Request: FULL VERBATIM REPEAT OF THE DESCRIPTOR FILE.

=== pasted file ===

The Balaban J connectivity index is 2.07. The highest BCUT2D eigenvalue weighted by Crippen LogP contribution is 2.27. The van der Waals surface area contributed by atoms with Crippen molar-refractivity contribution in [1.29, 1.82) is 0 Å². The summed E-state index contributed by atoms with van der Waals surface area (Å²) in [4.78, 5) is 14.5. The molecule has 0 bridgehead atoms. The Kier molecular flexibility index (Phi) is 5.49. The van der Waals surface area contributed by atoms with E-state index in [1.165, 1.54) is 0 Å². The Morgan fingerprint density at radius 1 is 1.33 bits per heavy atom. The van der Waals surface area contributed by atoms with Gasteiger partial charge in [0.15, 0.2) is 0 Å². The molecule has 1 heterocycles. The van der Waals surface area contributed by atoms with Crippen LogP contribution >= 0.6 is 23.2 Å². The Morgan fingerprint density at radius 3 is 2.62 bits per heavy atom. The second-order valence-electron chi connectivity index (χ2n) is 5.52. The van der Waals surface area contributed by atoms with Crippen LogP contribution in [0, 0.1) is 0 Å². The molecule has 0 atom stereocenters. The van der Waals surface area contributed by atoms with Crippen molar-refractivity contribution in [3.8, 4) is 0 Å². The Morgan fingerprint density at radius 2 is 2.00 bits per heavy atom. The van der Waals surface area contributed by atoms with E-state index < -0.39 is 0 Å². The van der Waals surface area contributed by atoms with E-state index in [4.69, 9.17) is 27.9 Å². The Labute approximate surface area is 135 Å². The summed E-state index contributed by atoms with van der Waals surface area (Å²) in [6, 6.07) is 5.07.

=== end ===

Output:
The Balaban J connectivity index is 2.07. The highest BCUT2D eigenvalue weighted by Crippen LogP contribution is 2.27. The van der Waals surface area contributed by atoms with Crippen molar-refractivity contribution in [1.29, 1.82) is 0 Å². The summed E-state index contributed by atoms with van der Waals surface area (Å²) in [4.78, 5) is 14.5. The molecule has 0 bridgehead atoms. The Kier molecular flexibility index (Phi) is 5.49. The van der Waals surface area contributed by atoms with E-state index in [1.165, 1.54) is 0 Å². The Morgan fingerprint density at radius 1 is 1.33 bits per heavy atom. The van der Waals surface area contributed by atoms with Gasteiger partial charge in [0.15, 0.2) is 0 Å². The molecule has 1 heterocycles. The van der Waals surface area contributed by atoms with Crippen LogP contribution >= 0.6 is 23.2 Å². The Morgan fingerprint density at radius 3 is 2.62 bits per heavy atom. The second-order valence-electron chi connectivity index (χ2n) is 5.52. The van der Waals surface area contributed by atoms with Crippen LogP contribution in [0, 0.1) is 0 Å². The molecule has 0 atom stereocenters. The van der Waals surface area contributed by atoms with Crippen molar-refractivity contribution in [3.8, 4) is 0 Å². The Morgan fingerprint density at radius 2 is 2.00 bits per heavy atom. The van der Waals surface area contributed by atoms with E-state index < -0.39 is 0 Å². The van der Waals surface area contributed by atoms with E-state index in [4.69, 9.17) is 27.9 Å². The Labute approximate surface area is 135 Å². The summed E-state index contributed by atoms with van der Waals surface area (Å²) in [6, 6.07) is 5.07.